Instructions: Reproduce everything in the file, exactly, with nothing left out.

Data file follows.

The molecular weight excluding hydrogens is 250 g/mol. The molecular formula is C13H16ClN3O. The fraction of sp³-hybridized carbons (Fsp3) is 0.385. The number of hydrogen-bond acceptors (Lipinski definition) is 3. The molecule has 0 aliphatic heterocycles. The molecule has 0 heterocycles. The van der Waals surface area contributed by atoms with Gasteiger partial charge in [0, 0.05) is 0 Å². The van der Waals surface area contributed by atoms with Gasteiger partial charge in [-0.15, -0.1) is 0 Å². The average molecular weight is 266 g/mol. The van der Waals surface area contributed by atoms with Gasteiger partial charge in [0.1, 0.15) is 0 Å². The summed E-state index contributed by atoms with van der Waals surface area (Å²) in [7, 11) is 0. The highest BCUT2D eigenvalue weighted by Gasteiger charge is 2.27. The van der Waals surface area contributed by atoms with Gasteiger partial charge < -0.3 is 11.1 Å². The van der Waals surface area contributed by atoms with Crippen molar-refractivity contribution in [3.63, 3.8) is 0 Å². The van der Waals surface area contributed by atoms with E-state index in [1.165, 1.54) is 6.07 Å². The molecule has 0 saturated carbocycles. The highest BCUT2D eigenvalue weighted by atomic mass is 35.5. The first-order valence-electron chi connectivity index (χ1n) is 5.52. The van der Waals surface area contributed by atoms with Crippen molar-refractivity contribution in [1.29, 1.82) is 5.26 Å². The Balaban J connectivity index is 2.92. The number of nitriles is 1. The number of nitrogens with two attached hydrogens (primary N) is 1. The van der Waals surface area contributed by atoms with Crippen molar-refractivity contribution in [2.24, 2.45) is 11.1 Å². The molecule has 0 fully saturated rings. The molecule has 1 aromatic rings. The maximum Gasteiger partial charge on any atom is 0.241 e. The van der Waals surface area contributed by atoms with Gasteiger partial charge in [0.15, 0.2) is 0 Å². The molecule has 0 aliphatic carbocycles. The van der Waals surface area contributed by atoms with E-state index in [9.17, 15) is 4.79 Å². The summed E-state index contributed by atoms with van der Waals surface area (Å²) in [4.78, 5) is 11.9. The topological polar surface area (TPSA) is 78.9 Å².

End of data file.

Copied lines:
The molecular weight excluding hydrogens is 250 g/mol. The molecular formula is C13H16ClN3O. The fraction of sp³-hybridized carbons (Fsp3) is 0.385. The number of hydrogen-bond acceptors (Lipinski definition) is 3. The molecule has 0 aliphatic heterocycles. The molecule has 0 heterocycles. The van der Waals surface area contributed by atoms with Gasteiger partial charge in [0, 0.05) is 0 Å². The van der Waals surface area contributed by atoms with Gasteiger partial charge in [-0.15, -0.1) is 0 Å². The average molecular weight is 266 g/mol. The van der Waals surface area contributed by atoms with Gasteiger partial charge in [0.1, 0.15) is 0 Å². The summed E-state index contributed by atoms with van der Waals surface area (Å²) in [7, 11) is 0. The highest BCUT2D eigenvalue weighted by Gasteiger charge is 2.27. The van der Waals surface area contributed by atoms with Gasteiger partial charge < -0.3 is 11.1 Å². The van der Waals surface area contributed by atoms with Crippen molar-refractivity contribution in [3.63, 3.8) is 0 Å². The van der Waals surface area contributed by atoms with E-state index in [1.165, 1.54) is 6.07 Å². The molecule has 0 saturated carbocycles. The highest BCUT2D eigenvalue weighted by atomic mass is 35.5. The first-order valence-electron chi connectivity index (χ1n) is 5.52. The van der Waals surface area contributed by atoms with Crippen molar-refractivity contribution in [1.29, 1.82) is 5.26 Å². The Balaban J connectivity index is 2.92. The number of nitriles is 1. The number of nitrogens with two attached hydrogens (primary N) is 1. The van der Waals surface area contributed by atoms with Crippen molar-refractivity contribution in [2.24, 2.45) is 11.1 Å². The molecule has 0 fully saturated rings. The molecule has 1 aromatic rings. The maximum Gasteiger partial charge on any atom is 0.241 e. The van der Waals surface area contributed by atoms with Gasteiger partial charge in [0.15, 0.2) is 0 Å². The molecule has 0 aliphatic carbocycles. The van der Waals surface area contributed by atoms with E-state index in [9.17, 15) is 4.79 Å². The summed E-state index contributed by atoms with van der Waals surface area (Å²) in [4.78, 5) is 11.9. The topological polar surface area (TPSA) is 78.9 Å².